Games experience

AFP: I made the decision to attend college at the University of Illinois in Urbana-Champaign, known for its accessibility and disabled sports programs. While there, actually just after I started graduate school, I decided to get more serious about my racing career and made my first national team in 2007 representing the USA at the Parapan American Games in Rio that year. I then was fortunate enough to earn a spot on the Paralympic Games team for Beijing in 2008 where I raced in the 100m, 200m, 400m and 4x100m relay and came home with two bronze medals in the 400m and 4x100m relay team with Amanda McGrory. If you can even imagine walking into a stadium of 91,000 screaming fans are all there to support you, your dream.

The experience was incredible. It was literally a longtime childhood dream come true. I also competed on Team USA in London at the 2012 Paralympic Games in the 100m, 200m and 400m. And while London did not go the way I had hoped athletically, I came home with my best finish being 5th in the 200m, one of my most treasured memories from London is that two female athletes in my division (T53), one from Bermuda and one from Ghana, I had helped mentor and to get them involved in sports several years before, and they both were there on the start line for
all my races!

AM: Like Anjali, my “competitive sports” career really began at the University of Illinois. Although the scholarship I received was basketball specific, I was able to dedicate my off-season to the wheelchair track team. Frustrated with lack of progress in my racing career, I decided it was time to focus more on basketball. Fast forward two years, lots of long conversations, and one gigantic bribe later, and all of the sudden I was a marathoner. I felt like I had finally found my calling as an athlete, and slowly, basketball, as well as my dreams of becoming a gold medalist sprinter, took a backseat to long distance racing. I qualified in 2008 (with Anjali) for my first Paralympic team, and was 100% pumped to race in Beijing. I returned home with four medals, including a gold in the 5000m (silver in the marathon, bronze in the 800m and bronze in the 4x100m relay).

I spent the four years between games traveling the world and racing marathons, which has to be one of the coolest jobs ever. Unfortunately, despite qualifying for the London 2012 Games and feeling strong in the lead up, I came home empty handed – my best finish being 4th place in the marathon. Dis-appointed as I was in my performance, it gave me a good opportunity to reflect back on my goals, and set new ones for the future.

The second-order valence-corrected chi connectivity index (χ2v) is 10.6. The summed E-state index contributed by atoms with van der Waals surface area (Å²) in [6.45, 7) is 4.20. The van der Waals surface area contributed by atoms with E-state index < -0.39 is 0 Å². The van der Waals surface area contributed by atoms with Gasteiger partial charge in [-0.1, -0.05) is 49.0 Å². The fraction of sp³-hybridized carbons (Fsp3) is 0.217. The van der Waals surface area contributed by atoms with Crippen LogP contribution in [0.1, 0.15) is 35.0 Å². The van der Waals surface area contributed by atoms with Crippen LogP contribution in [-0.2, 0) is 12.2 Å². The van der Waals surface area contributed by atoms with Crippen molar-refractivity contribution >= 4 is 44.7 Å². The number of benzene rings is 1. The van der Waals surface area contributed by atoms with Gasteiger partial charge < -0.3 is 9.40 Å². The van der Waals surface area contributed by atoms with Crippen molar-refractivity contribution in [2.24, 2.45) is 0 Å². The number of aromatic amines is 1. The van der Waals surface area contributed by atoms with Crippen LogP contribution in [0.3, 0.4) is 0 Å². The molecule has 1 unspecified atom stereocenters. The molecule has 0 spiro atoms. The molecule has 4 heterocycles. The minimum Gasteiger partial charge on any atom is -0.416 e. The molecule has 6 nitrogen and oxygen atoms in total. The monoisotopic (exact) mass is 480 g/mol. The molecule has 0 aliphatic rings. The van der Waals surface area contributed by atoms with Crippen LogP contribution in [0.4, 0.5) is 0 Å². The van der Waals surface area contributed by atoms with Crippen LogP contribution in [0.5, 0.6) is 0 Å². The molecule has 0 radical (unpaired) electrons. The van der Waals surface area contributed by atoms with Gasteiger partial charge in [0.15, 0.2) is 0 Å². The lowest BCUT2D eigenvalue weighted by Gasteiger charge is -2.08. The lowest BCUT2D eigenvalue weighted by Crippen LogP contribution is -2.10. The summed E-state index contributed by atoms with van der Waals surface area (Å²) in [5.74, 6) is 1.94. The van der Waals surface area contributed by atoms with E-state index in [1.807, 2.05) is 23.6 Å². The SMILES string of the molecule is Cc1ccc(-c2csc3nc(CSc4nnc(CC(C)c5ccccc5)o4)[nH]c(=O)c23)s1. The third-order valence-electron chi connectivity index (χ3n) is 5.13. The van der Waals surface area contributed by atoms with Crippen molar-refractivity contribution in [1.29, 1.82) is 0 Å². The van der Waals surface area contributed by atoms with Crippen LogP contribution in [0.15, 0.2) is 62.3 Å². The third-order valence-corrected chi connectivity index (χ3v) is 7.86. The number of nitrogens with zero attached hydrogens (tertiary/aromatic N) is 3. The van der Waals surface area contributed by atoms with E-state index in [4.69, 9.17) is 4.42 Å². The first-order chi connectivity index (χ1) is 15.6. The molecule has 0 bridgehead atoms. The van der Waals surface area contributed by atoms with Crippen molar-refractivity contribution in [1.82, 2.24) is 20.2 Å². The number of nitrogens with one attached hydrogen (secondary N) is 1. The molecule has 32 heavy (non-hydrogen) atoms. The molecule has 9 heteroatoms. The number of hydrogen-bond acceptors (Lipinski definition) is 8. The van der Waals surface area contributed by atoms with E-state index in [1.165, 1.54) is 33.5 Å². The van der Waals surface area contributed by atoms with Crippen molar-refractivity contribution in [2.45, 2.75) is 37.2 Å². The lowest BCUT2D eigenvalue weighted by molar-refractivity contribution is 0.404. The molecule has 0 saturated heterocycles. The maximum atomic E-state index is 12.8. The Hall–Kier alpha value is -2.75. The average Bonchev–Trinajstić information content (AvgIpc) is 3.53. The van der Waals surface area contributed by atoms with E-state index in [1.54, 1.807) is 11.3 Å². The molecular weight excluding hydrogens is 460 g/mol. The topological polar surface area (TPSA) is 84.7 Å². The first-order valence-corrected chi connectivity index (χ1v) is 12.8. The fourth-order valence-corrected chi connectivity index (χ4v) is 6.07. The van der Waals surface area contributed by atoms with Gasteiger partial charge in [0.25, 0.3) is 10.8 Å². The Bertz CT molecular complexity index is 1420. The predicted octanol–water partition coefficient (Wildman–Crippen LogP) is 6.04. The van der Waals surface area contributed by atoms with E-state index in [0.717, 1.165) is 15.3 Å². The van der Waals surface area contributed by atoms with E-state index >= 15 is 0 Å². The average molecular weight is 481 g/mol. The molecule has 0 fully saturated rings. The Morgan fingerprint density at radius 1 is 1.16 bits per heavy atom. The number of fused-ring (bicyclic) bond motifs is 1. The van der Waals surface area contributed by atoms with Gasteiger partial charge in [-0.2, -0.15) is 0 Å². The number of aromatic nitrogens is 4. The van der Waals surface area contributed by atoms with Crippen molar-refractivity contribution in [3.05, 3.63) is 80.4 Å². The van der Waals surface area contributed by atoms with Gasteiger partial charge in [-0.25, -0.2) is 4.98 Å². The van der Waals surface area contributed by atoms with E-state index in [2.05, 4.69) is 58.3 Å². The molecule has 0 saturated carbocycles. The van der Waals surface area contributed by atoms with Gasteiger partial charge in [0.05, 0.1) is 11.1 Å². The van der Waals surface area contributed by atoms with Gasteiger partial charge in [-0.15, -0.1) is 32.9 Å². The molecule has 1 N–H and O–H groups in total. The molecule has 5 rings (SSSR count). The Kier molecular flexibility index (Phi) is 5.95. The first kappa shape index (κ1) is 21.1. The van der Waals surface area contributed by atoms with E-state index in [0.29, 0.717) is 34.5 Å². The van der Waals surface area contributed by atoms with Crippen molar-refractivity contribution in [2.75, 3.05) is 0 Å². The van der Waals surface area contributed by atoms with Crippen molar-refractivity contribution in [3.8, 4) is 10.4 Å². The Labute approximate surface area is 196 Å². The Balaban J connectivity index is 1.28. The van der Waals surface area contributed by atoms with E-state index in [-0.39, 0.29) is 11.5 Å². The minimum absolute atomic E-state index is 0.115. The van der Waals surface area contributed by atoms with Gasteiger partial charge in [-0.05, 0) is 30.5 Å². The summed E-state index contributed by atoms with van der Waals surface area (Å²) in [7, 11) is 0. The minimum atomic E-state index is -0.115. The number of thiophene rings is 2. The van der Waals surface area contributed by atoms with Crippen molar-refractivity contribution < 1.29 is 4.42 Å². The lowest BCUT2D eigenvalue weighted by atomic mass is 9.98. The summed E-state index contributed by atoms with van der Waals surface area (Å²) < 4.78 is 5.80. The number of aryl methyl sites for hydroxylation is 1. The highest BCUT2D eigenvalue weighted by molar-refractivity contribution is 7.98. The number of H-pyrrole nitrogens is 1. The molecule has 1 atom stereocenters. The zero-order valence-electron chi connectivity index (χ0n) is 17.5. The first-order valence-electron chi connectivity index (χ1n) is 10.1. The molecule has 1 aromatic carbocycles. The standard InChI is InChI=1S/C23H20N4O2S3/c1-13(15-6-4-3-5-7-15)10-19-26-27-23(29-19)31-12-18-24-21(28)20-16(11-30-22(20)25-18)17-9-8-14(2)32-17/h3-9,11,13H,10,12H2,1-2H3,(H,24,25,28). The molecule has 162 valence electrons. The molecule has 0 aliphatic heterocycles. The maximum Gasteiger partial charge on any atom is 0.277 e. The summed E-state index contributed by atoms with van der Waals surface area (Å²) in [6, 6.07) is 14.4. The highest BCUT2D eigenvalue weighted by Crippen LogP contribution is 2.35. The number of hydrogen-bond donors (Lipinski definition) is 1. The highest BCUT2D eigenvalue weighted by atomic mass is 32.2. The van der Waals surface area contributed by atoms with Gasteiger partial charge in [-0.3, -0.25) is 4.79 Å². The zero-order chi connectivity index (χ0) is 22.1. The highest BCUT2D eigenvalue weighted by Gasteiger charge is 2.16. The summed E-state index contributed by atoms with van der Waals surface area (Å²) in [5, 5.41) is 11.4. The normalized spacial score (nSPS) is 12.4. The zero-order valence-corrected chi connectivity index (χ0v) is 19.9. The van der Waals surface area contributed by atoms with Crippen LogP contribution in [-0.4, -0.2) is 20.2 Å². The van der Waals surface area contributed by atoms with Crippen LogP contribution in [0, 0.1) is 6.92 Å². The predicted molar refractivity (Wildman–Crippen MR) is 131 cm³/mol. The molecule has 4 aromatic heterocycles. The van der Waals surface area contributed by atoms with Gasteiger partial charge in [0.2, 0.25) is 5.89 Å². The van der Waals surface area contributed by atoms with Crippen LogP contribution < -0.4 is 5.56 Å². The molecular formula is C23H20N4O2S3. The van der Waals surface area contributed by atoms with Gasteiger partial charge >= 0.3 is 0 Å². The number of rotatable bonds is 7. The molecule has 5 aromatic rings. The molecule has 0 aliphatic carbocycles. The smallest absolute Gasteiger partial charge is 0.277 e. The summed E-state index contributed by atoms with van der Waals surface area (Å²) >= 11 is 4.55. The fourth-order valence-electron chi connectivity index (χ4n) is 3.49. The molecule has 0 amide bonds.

Challenges in the lead up to 2016 U.S. Paralympic Trials 

AFP: I shared in a previous TMA Blog about some of the medical complications I have had since competing in the London 2012 Paralympic Games. The short version is that since September of 2012, I have had five major spinal cord surgeries, and celebrated one year without any surgeries or hospitalizations a few weeks ago at the end of June 2016. That said, I can honestly say that I never in a million years thought that competitive wheelchair racing back at the Paralympic-caliber level was ever going to be a reality again. Having fought hard to simply regain basic life functioning and to have stable health, I was not sure that my body would tolerate the seating position in a racing wheelchair again, or if it would cause spikes in my nerve pain, or increase of spasms or what.

Despite all of this uncertainty, once my health did finally stabilize, I began to realize just how much I missed com-petition and training and being active. I went to see Amanda McGrory and my coach Adam Bleakney at the University of Illinois, also now a Paralympic Training Center, in February to see if I could tolerate just sitting in a racing wheelchair again. I was extremely lucky to find out that I could!

When I left Champaign in February, I was thrilled just to have this small piece of my past back again in the forefront. I started training again, not as rigorous as I would have liked, but I was also trying to be cautious to not create more medical problems for myself and to truly ease back into it. I built up my tolerance which started as only being able to sit in the racing chair for no more than 10 minutes at a time and slowly increased to being able to tolerate an hour+. I began pushing regularly about three times a week. In May, I wanted to get a benchmark of where I was at in terms of a time on the track, just for me. I competed in the Dixie Games in Florida, and surprised myself that I ran an entry standard for U.S. Paralympic Track and Field Trials. I knew I was a long way off from a national standard to qualify for Team USA, but considering the years of uphill battles, to simply qualify was an incredible feat to me.

AM: Though not specifically medical in nature, I too had a handful of athletics-related frustrations and setbacks in the lead up to Trials. After my botched performance in London, I had difficulty regaining my stride again. My confidence was shaken, and my performances inconsistent. I felt like I was putting a lot of time and effort into training, and not seeing any results. Conversations with friends (including Anjali) and my coach, finally convinced me that it was time to make some drastic changes. For the first time in almost 10 years I changed up my equipment, adjusted my training plan, gave up on my pescatarian diet, and even applied to graduate school. It was a whole life refresh, and it WORKED. I was training well, putting up some of the fastest times of my career, and for the first time in four years, genuinely excited about racing.

U.S trials and team selection